The Sri Lanka (formerly Ceylon), an island nation, is strategically located in the South Asian main sea routes as a gateway to the Far-East, the Middle-East, Europe, Africa and Australia. This supreme strategic hub location created commendable achievements in seaports in different magnitudes over time. More specifically, after 1977 economic policy reforms, the Colombo seaport has earned the reputation as the best managed and the most efficient hub port in the South Asia and the major transshipment center in the Indian Ocean. This success further strengthened by the liberalization of shipping in 1990 which was the land mark of changing the fundamentals of the Sri Lankan shipping and ports related activities. In terms of future prospects of transshipment activities in South Asia, it can be estimated that, with the size of vessels growing in the main routes and economic booms in India and China, there will be a concentration of transshipment activities on a very limited number of strategically located hub ports equipped to cope with future generation of vessels requirements and ensuring excellent operation conditions. Therefore it is obvious that the Colombo’s qualifications are deemed fit to become one of these major hub in the South Asia. In this context, the recent growth of the Colombo seaport is analyzed by using production function, profitability and capacity utilization approach to get more insights into the seaport operation and to find the possibilities for further expansion. This new approach may overcome the potential problems of port impact and cost benefits studies. First this study conclude that the analysis based on the Cobb-Douglas production function has shown that the operation of the Colombo seaport is an increasing return to scale during the recent past. The returns to scale depends to a larger extent upon changing demand for seaport services and corresponding development to cope with this demand. In view of the rapidly rising tonnage handled and the other services provided for ships and the related other business activities by the Colombo seaport after the 1977 policy reforms has reasonable evidences to find increasing returns to scale in our estimated models even with some what ambiguous data set. Second the profitability based productivity analysis shows the average profitability measures such as the marginal revenue product of labour (MRPI) is very high compared to the average wage rate paid for labour (W) and the marginal revenue product of capital (MRPk) is very high compared to the interest rate (r%) paid for the port development loans. Furthermore, the small fluctuation of the Lagrange multipliers in the estimated max-min model indicates the sustainable nature of profitability of operations in the Colombo seaport. Finally the capacity utilization analysis shows that annual rate of increase of tonnage at the Colombo seaport has been positive and, the rate has increased at an increasing rate over time and it shows the high rate of actual to preferred capacity utilization which can be used as a basis to expand seaport facilities without creating the problem of overcapacity. This new approach can be use to any seaports in any parts of the world to see their scale of operation, profitability based on the productivity and capacity utilization aspects before major expansion in capacity.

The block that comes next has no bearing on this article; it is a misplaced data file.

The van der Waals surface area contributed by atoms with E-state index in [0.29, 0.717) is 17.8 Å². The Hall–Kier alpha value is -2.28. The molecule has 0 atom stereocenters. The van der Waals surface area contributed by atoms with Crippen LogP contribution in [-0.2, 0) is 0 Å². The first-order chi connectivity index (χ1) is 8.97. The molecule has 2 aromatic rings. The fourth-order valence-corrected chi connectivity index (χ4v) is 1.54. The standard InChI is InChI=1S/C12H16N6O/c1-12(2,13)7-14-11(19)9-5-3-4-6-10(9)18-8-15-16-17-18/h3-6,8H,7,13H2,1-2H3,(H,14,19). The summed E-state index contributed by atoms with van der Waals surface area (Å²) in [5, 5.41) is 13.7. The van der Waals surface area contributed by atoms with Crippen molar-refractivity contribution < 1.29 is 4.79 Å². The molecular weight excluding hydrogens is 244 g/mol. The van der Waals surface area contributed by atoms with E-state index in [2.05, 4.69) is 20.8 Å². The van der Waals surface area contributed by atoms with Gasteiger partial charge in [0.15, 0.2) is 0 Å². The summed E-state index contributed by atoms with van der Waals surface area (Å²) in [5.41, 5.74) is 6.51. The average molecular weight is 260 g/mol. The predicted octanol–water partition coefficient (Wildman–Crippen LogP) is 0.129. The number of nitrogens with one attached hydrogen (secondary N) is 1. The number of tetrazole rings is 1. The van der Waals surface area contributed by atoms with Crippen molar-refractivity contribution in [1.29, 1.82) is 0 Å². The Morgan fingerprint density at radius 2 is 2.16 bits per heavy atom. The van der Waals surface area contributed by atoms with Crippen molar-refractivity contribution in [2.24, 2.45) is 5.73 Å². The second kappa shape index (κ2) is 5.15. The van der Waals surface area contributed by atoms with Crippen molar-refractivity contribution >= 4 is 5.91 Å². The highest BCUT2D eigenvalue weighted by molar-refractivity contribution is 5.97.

Transshipment, Sea trade, Maritime activities
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Dasanayaka, S. W. (2007). The scale of operation, profitability based productivity and capacity utilization in seaports, the case study based on the Colombo Seaport in Sri Lanka, 1980-2005. Business Review, 2(1), 99-116. Retrieved from https://doi.org/10.54784/1990-6587.1115
February 22, 2021